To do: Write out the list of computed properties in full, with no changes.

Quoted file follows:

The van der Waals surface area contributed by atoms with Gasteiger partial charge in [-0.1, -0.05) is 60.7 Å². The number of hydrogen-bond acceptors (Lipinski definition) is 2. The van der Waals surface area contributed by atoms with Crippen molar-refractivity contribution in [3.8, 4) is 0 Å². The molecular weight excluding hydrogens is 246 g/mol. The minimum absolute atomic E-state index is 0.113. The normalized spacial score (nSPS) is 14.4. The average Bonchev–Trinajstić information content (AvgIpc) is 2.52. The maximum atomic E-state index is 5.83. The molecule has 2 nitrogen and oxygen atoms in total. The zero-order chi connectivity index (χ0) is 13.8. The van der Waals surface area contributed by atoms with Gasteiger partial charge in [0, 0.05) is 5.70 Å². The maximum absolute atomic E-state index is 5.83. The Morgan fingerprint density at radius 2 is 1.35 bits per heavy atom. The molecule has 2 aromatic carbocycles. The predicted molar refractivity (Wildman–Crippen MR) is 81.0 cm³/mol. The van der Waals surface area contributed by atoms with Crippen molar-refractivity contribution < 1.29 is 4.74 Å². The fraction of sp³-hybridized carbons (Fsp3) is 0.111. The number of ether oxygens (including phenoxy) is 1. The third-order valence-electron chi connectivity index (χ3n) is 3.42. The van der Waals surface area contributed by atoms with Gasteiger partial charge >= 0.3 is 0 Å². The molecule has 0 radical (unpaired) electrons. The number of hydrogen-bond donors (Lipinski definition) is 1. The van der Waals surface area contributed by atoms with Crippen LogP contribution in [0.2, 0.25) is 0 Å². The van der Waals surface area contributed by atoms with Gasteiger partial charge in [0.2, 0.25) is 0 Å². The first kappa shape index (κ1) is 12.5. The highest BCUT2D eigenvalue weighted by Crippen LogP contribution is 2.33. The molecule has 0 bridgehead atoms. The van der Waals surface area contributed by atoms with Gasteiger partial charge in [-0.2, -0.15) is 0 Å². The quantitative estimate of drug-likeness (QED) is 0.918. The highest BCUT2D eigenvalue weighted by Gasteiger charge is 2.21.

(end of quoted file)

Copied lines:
The van der Waals surface area contributed by atoms with Gasteiger partial charge in [-0.1, -0.05) is 60.7 Å². The number of hydrogen-bond acceptors (Lipinski definition) is 2. The van der Waals surface area contributed by atoms with Crippen molar-refractivity contribution in [3.8, 4) is 0 Å². The molecular weight excluding hydrogens is 246 g/mol. The minimum absolute atomic E-state index is 0.113. The normalized spacial score (nSPS) is 14.4. The average Bonchev–Trinajstić information content (AvgIpc) is 2.52. The maximum atomic E-state index is 5.83. The molecule has 2 nitrogen and oxygen atoms in total. The zero-order chi connectivity index (χ0) is 13.8. The van der Waals surface area contributed by atoms with Gasteiger partial charge in [0, 0.05) is 5.70 Å². The maximum absolute atomic E-state index is 5.83. The Morgan fingerprint density at radius 2 is 1.35 bits per heavy atom. The molecule has 2 aromatic carbocycles. The predicted molar refractivity (Wildman–Crippen MR) is 81.0 cm³/mol. The van der Waals surface area contributed by atoms with Crippen molar-refractivity contribution < 1.29 is 4.74 Å². The fraction of sp³-hybridized carbons (Fsp3) is 0.111. The number of ether oxygens (including phenoxy) is 1. The third-order valence-electron chi connectivity index (χ3n) is 3.42. The van der Waals surface area contributed by atoms with Gasteiger partial charge >= 0.3 is 0 Å². The molecule has 0 radical (unpaired) electrons. The number of hydrogen-bond donors (Lipinski definition) is 1. The van der Waals surface area contributed by atoms with Crippen LogP contribution in [0.2, 0.25) is 0 Å². The van der Waals surface area contributed by atoms with Gasteiger partial charge in [0.2, 0.25) is 0 Å². The first kappa shape index (κ1) is 12.5. The highest BCUT2D eigenvalue weighted by Crippen LogP contribution is 2.33. The molecule has 0 bridgehead atoms. The van der Waals surface area contributed by atoms with Gasteiger partial charge in [-0.2, -0.15) is 0 Å². The quantitative estimate of drug-likeness (QED) is 0.918. The highest BCUT2D eigenvalue weighted by Gasteiger charge is 2.21.